The Lawyer’s new China Elite report contains the most detailed research available on the PRC legal market and contains unparalleled insight into the country's leading law firms. They vary in size, practice focus and geographic coverage, but they all share one common quality – ambition... Read more
This year, The Lawyer’s annual ranking of the largest UK law firms by turnover is available as an interactive, digital benchmarking tool. For the first time this will allow you to manipulate each data set against the metrics of your choice.
This book is a selection of 90 case reports on the relationship between European Union law and national law of the 12 member states on key issues such as the Maastricht Treaty, the supremacy and direct effect of EU law, the remedies available before the national courts, and the impact of EU law on sovereignty and constitutional rights. There is also a useful introduction for those who are unfamiliar with the key issues which form the basis of the reported cases.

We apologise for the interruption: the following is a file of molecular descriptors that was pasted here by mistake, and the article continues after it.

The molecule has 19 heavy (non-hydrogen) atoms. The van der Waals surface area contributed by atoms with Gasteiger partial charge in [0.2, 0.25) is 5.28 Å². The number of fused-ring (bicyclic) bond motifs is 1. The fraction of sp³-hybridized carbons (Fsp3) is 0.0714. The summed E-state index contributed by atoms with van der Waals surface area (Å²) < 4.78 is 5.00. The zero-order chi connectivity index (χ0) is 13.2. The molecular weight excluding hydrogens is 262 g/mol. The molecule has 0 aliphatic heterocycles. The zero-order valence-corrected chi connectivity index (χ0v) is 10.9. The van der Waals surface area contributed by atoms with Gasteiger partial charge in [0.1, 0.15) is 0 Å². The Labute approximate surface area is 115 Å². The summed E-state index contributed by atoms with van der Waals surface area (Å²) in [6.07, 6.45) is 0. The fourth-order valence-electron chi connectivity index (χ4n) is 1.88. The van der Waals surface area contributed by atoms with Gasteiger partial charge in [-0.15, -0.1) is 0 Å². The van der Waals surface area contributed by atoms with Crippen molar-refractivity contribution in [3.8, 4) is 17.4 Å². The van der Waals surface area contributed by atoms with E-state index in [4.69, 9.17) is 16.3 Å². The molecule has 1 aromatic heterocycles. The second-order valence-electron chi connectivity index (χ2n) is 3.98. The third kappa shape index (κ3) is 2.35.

A foreword by Sir Leon Brittan describes this as "a timely and important book". Certainly timely, since there are currently no casebooks available on this subject. However, it is not sufficiently important to be on my list of essential winter reading. For somebody wanting information on such a specialist subject, this book would not be a logical starting point.
Apart from the brief introduction, there is no commentary to lead the reader from case to case or identify the merits of a particular decision or, more importantly, to highlight emerging trends at a EU and national level. Further, with the rapid developments in EU law, the book will soon become dated as cases are decided.
So, although Andrew Oppenheimer is to be congratulated for his effort in bringing together judgments from the various national courts and presenting it in English, I feel this book would serve the academic community rather better than the legal community.